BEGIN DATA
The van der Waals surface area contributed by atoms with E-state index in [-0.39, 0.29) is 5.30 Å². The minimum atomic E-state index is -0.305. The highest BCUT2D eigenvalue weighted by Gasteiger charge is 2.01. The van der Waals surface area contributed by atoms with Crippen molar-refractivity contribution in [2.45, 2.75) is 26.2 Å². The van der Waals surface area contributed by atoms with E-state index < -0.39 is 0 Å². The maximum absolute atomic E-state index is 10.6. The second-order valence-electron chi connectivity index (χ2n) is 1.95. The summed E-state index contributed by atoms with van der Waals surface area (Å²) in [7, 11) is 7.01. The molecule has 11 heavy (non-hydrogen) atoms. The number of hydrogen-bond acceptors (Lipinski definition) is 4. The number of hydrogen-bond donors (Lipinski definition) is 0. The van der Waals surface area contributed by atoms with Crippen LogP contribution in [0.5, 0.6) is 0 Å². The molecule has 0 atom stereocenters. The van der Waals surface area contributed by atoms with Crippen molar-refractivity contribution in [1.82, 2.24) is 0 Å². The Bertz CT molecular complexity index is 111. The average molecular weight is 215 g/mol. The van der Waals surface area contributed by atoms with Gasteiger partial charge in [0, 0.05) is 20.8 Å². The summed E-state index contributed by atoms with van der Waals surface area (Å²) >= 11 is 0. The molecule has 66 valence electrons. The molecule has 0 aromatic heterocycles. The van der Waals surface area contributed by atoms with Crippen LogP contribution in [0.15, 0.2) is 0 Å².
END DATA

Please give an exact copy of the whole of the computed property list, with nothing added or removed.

The van der Waals surface area contributed by atoms with E-state index in [-0.39, 0.29) is 5.30 Å². The minimum atomic E-state index is -0.305. The highest BCUT2D eigenvalue weighted by Gasteiger charge is 2.01. The van der Waals surface area contributed by atoms with Crippen molar-refractivity contribution in [2.45, 2.75) is 26.2 Å². The van der Waals surface area contributed by atoms with E-state index < -0.39 is 0 Å². The maximum absolute atomic E-state index is 10.6. The second-order valence-electron chi connectivity index (χ2n) is 1.95. The summed E-state index contributed by atoms with van der Waals surface area (Å²) in [7, 11) is 7.01. The molecule has 11 heavy (non-hydrogen) atoms. The number of hydrogen-bond acceptors (Lipinski definition) is 4. The number of hydrogen-bond donors (Lipinski definition) is 0. The van der Waals surface area contributed by atoms with Crippen LogP contribution in [0.5, 0.6) is 0 Å². The molecule has 0 atom stereocenters. The van der Waals surface area contributed by atoms with Crippen molar-refractivity contribution in [1.82, 2.24) is 0 Å². The Bertz CT molecular complexity index is 111. The average molecular weight is 215 g/mol. The van der Waals surface area contributed by atoms with Gasteiger partial charge in [0, 0.05) is 20.8 Å². The summed E-state index contributed by atoms with van der Waals surface area (Å²) >= 11 is 0. The molecule has 66 valence electrons. The molecule has 0 aromatic heterocycles. The van der Waals surface area contributed by atoms with Crippen LogP contribution in [0.15, 0.2) is 0 Å².